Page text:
133. Telegram From the Embassy in the Soviet Union to the Department of State1

14070. Geneva for USINF, USSTART. Subject: Soviet Foreign Policy After a Year of Andropov. Ref: Moscow 12501.2

1. (C—Entire text).

2. This is one of two cables assessing Andropov’s first year in office. A second examines his record on internal affairs.3

3. Summary: A year after Yuri Andropov’s succession to the leadership of the USSR, expectations that Soviet foreign policy would be more moderate, dynamic or competent under his tutelage remain unfulfilled. The substance of Moscow’s approach to the major issues today is not significantly different than during the last months of Brezhnev. But there have been differences of emphasis and style which, if Andropov remains in office, could have significant implications for his leadership, for the international situation in general, and for US-Soviet relations in particular.

4. Unlike Brezhnev, Andropov has limited his personal involvement in foreign policy almost exclusively to arms control. Even a purported “special interest” in Eastern Europe has failed to manifest itself in his first year. Andropov has proven to be a competent, sometimes original, spokesman on arms control issues, with a special flair for public relations. There is no evidence, however, that he has sought to put his own stamp on Soviet arms control policy thus far.

5. Andropov’s preoccupation with arms control has largely determined his approach to US-Soviet relations. He has shown no interest in improvements for their own sake and has resisted a dialogue on non-arms control issues. Instead he has sought to bring the US around [Page 454] to his arms control agenda by direct appeals to Western audiences and by encouraging perceptions in the West that the Kremlin has “written off” a Reagan administration unwilling to accept Soviet “legitimacy.” Such complaints may reflect high-level preferences here to wait out the administration. But they are best viewed as tactical devices and do not in our view represent Andropov’s last word. Once the INF drama is played out,4 the Soviets will have less reason than they have had over the last year to play hard to get, and sound reasons for moving toward engagement.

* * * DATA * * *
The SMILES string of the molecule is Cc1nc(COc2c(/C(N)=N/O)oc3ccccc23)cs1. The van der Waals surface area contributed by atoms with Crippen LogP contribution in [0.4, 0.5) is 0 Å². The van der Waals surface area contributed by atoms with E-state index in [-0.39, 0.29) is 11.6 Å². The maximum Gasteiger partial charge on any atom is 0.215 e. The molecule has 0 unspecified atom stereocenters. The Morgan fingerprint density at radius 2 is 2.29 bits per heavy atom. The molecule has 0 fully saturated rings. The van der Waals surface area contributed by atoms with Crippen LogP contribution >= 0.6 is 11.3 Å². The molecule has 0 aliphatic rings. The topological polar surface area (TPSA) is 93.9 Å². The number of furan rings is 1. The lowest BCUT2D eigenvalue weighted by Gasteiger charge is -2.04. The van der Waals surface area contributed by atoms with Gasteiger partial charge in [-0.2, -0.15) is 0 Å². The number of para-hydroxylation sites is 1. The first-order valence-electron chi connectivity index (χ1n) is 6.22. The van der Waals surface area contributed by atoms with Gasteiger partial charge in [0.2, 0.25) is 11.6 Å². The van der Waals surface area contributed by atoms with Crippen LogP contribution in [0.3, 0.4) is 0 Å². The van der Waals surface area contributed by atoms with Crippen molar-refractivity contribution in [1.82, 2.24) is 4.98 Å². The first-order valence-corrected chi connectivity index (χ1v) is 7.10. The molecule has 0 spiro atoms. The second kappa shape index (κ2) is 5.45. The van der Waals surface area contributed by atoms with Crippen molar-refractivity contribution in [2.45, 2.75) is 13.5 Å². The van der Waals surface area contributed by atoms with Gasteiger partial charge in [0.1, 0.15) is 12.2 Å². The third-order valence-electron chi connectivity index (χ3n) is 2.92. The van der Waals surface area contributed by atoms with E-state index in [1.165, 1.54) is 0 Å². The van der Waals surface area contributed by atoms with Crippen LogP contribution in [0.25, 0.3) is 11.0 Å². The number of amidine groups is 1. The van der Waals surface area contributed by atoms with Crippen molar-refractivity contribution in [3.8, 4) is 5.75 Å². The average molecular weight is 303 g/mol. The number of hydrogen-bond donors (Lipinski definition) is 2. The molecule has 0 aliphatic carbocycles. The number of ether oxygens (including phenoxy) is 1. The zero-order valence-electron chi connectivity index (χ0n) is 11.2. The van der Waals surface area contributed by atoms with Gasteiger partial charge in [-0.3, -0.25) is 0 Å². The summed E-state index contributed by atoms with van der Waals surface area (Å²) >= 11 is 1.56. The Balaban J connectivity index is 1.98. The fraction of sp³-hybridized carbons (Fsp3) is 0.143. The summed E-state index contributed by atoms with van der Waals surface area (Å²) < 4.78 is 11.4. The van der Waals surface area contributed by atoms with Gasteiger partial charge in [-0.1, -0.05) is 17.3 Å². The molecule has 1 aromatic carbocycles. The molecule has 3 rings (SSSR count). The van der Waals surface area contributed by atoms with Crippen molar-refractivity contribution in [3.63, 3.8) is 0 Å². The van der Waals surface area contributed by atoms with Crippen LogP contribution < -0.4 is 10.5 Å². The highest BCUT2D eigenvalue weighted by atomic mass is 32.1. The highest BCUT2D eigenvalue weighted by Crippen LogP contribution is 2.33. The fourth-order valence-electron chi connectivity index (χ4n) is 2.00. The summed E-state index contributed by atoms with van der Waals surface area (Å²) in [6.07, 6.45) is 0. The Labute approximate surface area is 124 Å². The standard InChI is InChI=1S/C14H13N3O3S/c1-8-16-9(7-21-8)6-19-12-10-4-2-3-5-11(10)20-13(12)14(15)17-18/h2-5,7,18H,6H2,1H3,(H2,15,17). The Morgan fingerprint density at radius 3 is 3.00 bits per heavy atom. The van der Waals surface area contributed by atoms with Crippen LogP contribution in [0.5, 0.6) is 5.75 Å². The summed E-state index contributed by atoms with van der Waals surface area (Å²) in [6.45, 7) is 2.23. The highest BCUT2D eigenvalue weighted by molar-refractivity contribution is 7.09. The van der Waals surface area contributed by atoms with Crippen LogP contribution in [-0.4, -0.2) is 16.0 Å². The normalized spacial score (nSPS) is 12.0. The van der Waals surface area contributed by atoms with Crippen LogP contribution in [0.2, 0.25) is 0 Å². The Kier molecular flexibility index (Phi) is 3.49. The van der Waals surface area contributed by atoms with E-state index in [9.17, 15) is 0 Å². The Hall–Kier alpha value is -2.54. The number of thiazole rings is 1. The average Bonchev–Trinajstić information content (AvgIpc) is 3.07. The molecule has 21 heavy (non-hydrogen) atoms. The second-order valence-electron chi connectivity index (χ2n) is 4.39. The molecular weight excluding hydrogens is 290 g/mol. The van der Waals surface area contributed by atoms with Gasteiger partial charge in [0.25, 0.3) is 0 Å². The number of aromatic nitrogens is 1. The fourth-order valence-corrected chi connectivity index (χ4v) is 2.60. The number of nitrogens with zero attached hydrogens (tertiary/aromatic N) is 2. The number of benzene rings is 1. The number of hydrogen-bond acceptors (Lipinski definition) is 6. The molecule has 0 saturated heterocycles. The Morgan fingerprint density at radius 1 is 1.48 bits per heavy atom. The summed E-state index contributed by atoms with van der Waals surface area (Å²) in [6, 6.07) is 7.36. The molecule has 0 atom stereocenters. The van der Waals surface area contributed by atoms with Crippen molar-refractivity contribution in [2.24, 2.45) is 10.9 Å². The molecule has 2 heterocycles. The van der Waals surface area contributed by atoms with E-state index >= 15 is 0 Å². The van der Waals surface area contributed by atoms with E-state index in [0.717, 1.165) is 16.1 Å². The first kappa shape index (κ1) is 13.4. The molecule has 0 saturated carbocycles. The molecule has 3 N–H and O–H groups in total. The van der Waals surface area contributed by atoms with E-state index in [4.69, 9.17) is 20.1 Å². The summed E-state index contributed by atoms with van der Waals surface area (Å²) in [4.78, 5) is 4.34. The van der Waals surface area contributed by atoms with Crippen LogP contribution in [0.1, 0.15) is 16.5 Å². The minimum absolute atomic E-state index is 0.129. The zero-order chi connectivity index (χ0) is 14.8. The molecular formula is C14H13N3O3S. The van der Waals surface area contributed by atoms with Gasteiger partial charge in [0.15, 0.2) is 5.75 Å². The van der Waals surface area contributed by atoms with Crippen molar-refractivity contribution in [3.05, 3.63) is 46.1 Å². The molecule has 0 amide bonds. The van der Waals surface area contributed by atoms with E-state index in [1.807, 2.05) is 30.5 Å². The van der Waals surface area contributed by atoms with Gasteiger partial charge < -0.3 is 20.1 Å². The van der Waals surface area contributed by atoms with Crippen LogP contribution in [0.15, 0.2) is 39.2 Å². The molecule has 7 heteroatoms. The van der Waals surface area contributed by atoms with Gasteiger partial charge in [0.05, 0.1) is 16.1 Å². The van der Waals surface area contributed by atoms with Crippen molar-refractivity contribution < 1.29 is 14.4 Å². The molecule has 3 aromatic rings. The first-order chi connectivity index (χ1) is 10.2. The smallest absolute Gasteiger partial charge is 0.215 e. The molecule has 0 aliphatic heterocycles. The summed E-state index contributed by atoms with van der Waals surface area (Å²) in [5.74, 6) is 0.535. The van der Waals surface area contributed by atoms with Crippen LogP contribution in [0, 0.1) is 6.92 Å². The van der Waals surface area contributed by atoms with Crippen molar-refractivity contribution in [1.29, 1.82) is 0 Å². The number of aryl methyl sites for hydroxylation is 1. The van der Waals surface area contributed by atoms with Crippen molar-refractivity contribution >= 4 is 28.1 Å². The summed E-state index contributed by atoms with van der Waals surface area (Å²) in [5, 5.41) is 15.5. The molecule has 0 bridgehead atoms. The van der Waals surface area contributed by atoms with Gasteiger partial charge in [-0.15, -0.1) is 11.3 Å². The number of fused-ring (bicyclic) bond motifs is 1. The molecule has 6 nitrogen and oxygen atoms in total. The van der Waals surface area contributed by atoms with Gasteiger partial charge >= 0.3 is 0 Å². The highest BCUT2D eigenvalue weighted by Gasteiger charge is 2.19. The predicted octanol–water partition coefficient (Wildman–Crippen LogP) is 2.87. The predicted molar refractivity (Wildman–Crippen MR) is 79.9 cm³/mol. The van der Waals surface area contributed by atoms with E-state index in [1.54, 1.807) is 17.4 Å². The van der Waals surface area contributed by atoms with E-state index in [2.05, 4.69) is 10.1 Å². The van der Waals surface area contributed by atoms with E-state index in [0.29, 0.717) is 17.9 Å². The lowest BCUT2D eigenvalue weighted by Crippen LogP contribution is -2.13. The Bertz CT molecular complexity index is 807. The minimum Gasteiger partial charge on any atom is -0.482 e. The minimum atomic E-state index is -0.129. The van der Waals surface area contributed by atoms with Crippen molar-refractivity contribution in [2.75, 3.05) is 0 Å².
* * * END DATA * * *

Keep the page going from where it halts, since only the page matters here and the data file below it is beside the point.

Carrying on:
6. Andropov’s focus on arms control has left Gromyko, with the help of a few experienced lieutenants, the Soviets’ point man on regional issues. A major reorganization of the Soviet foreign policy apparatus, the subject of rumors last spring, has failed to materialize. The result has been drift and stagnation in Moscow’s approach to the major international issues, and a year of few successes abroad.

7. The regional balance sheet shows genuine gains for Moscow only in the Middle East, but even these are qualified and tenuous. The Caribbean and Latin America are a decidedly mixed picture, particularly after Grenada. Sino-Soviet relations have not developed at the rate Moscow appears initially to have expected. The past year has brought a series of political reverses in Western Europe, which will culminate in the INF deployment. Ties with Japan and Iran are at recent lows. Moscow’s approach to the developing world has been timid and resource-constrained. Worst of all, Andropov in the KAL affair has conspicuously muffed his first major foreign policy crisis.

8. Such a record cannot be expected to put Andropov in political trouble (his health, of course, is another matter). The policies he has followed have been consensus policies. A victory on INF would put everything right. A Soviet defeat on INF deployments, however, cannot help but be a personal one for Andropov, given his personal involvement in the issue. While Andropov will not stand or fall on the outcome of the INF battle, in its wake the leadership may feel a need to improve upon what may by then be perceived as a lackluster foreign policy record. This could result in a more pragmatic and innovative approach than we have seen during Andropov’s first year. Should Andropov’s health continue to worsen, however, the months ahead could produce more of the “caretaker” approach we have seen thus far. Part of the reason for the unimaginative and essentially unsuccessful foreign policy year—in addition to personal health weakness—is more than likely [Page 455] that Andropov spent most of his energy on structural party matters and domestic policy. End summary.

[Omitted here is the body of the telegram.]

  1. Source: Department of State, Central Foreign Policy File, Electronic Telegrams, D830658–0555. Confidential; Immediate. Sent for information to the Consulate in Leningrad, Beijing, Bonn, London, Paris, USNATO, USUN, Belgrade, Berlin, Bucharest, Budapest, Munich, Prague, Sofia, Warsaw, Tokyo, and the Mission in Geneva.
  2. See Document 122.
  3. In telegram 14266 from Moscow, November 15, the Embassy provided an analysis of Soviet domestic politics, attempts at economic reforms, and ideological considerations. (Department of State, Central Foreign Policy File, Electronic Telegrams, D830666–0872)
  4. INF deployments to Western Europe were scheduled to begin on November 23, assuming an agreement could not be reached beforehand.